Why Would You Do Retrospectives?27 Apr 2016

If one of the goals of Agile adoption is continuous improvement, doubtlessly there's a lot riding on the ways in which teams can improve what is being achieved by how they work, basing on past efforts. What's more sensible, than looking back at how we've worked in the past, when looking for ways to improve in the future?
Doing a process retrospective is therefore key to finding improvement opportunities.

Why Would You Do Retrospectives

When to Do Retrospective Meetings?

Retrospectives normally occur every iteration, so after each sprint, section or milestone. The idea is to look at the good and the bad to conclude what could be enhanced right away. Sort of a lessons learned meeting.

How to Do Retrospective Meetings?

Get ready - gather up team and data needed.
Get going - discuss roadblocks, achievements and interesting findings.
Get focused - prioritise what to work on.
You will not tackle all issues raised, so pick the most vital ones.
Get plotting - outline a way of having the problem removed or fixed for the next iteration.
Get positive - close on a high.
Focus on new improvement goals and appreciate the successes the team have had. Although the goal here is not to just feel good about the work, but about working well, ending on a postive can make a difference.

Now, if this meeting is going to take place every iteration, you will want to find good ways of keeping it short and focused. One good way of making quick decisions is using the PMI approach for identifying what we think of an issue. PMI stands for Plus, Minus and Interesting. So just 3 simple categories for speedy making up those analytic minds.

There is also a clever approach to defining solutions. Rather than treat each item with an individual (and time-consuming) problem solving approach, take on the "doing" ways. For any identified issue, you can either rule to stop doing, continue doing or start doing (something new).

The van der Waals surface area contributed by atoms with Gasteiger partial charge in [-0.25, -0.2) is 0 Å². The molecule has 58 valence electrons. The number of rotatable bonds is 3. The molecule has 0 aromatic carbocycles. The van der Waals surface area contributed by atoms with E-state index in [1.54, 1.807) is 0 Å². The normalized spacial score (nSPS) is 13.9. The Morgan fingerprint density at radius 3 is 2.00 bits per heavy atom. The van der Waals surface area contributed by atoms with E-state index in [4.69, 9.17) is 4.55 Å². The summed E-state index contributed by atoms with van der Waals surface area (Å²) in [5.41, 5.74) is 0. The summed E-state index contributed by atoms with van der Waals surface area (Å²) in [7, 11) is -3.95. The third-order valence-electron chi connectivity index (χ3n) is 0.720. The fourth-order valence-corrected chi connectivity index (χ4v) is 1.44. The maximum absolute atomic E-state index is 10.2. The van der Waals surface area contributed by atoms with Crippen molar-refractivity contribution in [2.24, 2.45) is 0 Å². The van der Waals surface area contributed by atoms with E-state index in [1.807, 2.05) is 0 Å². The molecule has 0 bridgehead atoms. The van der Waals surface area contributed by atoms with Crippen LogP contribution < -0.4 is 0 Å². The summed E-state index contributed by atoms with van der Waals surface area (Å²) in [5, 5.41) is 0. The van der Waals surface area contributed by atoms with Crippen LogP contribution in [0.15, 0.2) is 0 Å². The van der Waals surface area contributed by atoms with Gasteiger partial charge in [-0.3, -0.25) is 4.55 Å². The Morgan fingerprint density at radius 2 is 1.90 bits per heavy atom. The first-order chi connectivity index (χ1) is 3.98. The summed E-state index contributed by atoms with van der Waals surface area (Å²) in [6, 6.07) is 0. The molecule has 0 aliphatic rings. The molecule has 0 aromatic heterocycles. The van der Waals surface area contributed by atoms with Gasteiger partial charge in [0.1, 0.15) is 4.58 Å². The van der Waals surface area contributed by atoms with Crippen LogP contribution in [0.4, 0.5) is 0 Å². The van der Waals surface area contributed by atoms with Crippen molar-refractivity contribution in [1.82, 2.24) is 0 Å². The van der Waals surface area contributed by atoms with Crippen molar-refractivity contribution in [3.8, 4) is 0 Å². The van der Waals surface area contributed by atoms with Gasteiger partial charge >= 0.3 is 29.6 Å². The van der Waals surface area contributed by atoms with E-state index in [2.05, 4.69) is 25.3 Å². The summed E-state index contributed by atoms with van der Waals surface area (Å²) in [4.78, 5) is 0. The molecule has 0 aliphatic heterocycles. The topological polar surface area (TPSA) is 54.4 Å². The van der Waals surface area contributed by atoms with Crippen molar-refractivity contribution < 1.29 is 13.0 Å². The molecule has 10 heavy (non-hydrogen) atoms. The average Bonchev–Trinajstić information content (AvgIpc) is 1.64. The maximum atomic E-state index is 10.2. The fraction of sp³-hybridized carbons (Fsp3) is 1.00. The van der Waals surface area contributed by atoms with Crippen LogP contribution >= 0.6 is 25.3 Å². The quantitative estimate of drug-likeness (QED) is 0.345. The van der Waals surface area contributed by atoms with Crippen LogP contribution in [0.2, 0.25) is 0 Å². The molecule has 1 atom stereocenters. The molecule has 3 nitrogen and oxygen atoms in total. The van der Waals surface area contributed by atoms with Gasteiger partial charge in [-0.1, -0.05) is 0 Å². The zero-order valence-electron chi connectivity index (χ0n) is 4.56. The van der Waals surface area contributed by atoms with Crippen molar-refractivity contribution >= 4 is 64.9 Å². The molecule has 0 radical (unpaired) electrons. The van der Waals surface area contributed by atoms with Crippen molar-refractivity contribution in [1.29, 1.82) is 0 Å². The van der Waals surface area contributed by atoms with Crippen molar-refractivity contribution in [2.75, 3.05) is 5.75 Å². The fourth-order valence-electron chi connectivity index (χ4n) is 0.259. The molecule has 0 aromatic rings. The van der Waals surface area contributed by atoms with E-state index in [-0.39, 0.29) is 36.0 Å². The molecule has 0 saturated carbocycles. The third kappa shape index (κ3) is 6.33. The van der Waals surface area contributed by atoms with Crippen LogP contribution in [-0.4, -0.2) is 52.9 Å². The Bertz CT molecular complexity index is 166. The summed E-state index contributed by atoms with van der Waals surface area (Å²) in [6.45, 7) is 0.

How not to do retrospective meetings?

Don't let it turn into a blame game, which is all too easy to do. A high degree of trust and a friendly atmosphere are necessary in order to make this work well. It's also ill-advised to invite non-team members to the meeting. Definitely not a good way of making teams feel comfortable and open. This is not a show for bystanders, this meeting is meant to serve a specific purpose.

Why do retrospective meetings?

Retro meetings are a good way of keeping the team feel empowered and in ownership of the work, rather than like human tools. This has to be a good thing, right? They are also an exercise in self-management. It's much easier to accept the need to change if you yourself have been part of the team that made this requirement, than to have this demanded of you from above. Great way to keep teams happy.

What to keep in mind

The one key thing worth keeping in mind is to devise a way of ensuring the changes are indeed being introduced, not just talked about. A practical way of working the changes into the daily routine is putting them up on the task board as just another user story or work item. Building on the habit of team's looking at the board - they are bound to work the changes into what they do.

The added benefit

So, as advised, you get the team leader or any team member - even better when this is a different person each time - to translate improvement goals into workable task board items. This, in its own rights, forces that person to come up with specific ways of making these items non-abstract and actionable, henceforth making them used to finding solutions and more attuned to hands-on appreciation of progress and ways of improvement.

So, it would then seem, that team enhancement, process improvement and happier teams all can be a result of keeping sensible and focused retrospectives.

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